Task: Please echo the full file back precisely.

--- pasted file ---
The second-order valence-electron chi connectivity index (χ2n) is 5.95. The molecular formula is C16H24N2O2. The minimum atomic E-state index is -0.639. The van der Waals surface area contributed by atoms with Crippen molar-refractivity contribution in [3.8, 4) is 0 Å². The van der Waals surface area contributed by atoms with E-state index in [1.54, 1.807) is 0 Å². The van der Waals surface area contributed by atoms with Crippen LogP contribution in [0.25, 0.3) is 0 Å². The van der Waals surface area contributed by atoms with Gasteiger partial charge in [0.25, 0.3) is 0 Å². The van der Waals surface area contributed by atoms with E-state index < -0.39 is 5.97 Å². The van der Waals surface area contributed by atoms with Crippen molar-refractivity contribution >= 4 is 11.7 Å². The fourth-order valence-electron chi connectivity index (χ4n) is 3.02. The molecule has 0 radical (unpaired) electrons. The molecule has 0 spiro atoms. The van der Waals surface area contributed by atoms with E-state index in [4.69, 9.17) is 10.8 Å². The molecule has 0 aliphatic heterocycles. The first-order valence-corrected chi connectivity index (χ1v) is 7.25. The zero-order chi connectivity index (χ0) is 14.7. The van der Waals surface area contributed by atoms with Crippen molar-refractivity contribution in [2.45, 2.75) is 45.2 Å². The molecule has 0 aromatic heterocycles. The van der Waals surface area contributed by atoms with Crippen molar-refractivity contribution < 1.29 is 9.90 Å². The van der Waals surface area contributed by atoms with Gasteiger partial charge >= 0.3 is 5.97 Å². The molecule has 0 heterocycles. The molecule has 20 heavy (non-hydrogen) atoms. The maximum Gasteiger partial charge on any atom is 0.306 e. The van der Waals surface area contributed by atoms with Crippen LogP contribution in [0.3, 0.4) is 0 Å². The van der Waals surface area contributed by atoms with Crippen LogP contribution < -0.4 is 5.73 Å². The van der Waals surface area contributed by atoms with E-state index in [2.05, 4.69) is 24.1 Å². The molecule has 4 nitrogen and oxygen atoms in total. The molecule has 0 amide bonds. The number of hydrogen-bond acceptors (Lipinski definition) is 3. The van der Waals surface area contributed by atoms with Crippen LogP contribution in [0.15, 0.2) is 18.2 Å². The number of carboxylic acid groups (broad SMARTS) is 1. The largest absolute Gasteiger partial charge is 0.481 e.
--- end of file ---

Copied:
The second-order valence-electron chi connectivity index (χ2n) is 5.95. The molecular formula is C16H24N2O2. The minimum atomic E-state index is -0.639. The van der Waals surface area contributed by atoms with Crippen molar-refractivity contribution in [3.8, 4) is 0 Å². The van der Waals surface area contributed by atoms with E-state index in [1.54, 1.807) is 0 Å². The van der Waals surface area contributed by atoms with Crippen LogP contribution in [0.25, 0.3) is 0 Å². The van der Waals surface area contributed by atoms with Gasteiger partial charge in [0.25, 0.3) is 0 Å². The van der Waals surface area contributed by atoms with E-state index < -0.39 is 5.97 Å². The van der Waals surface area contributed by atoms with Crippen molar-refractivity contribution >= 4 is 11.7 Å². The fourth-order valence-electron chi connectivity index (χ4n) is 3.02. The molecule has 0 radical (unpaired) electrons. The molecule has 0 spiro atoms. The van der Waals surface area contributed by atoms with E-state index in [4.69, 9.17) is 10.8 Å². The molecule has 0 aliphatic heterocycles. The first-order valence-corrected chi connectivity index (χ1v) is 7.25. The zero-order chi connectivity index (χ0) is 14.7. The van der Waals surface area contributed by atoms with Crippen molar-refractivity contribution in [2.45, 2.75) is 45.2 Å². The molecule has 0 aromatic heterocycles. The van der Waals surface area contributed by atoms with Crippen molar-refractivity contribution < 1.29 is 9.90 Å². The van der Waals surface area contributed by atoms with Gasteiger partial charge >= 0.3 is 5.97 Å². The molecule has 0 heterocycles. The molecule has 20 heavy (non-hydrogen) atoms. The maximum Gasteiger partial charge on any atom is 0.306 e. The van der Waals surface area contributed by atoms with Crippen LogP contribution in [0.3, 0.4) is 0 Å². The van der Waals surface area contributed by atoms with Crippen LogP contribution < -0.4 is 5.73 Å². The van der Waals surface area contributed by atoms with E-state index in [2.05, 4.69) is 24.1 Å². The molecule has 4 nitrogen and oxygen atoms in total. The molecule has 0 amide bonds. The number of hydrogen-bond acceptors (Lipinski definition) is 3. The van der Waals surface area contributed by atoms with Crippen LogP contribution in [0.15, 0.2) is 18.2 Å². The number of carboxylic acid groups (broad SMARTS) is 1. The largest absolute Gasteiger partial charge is 0.481 e.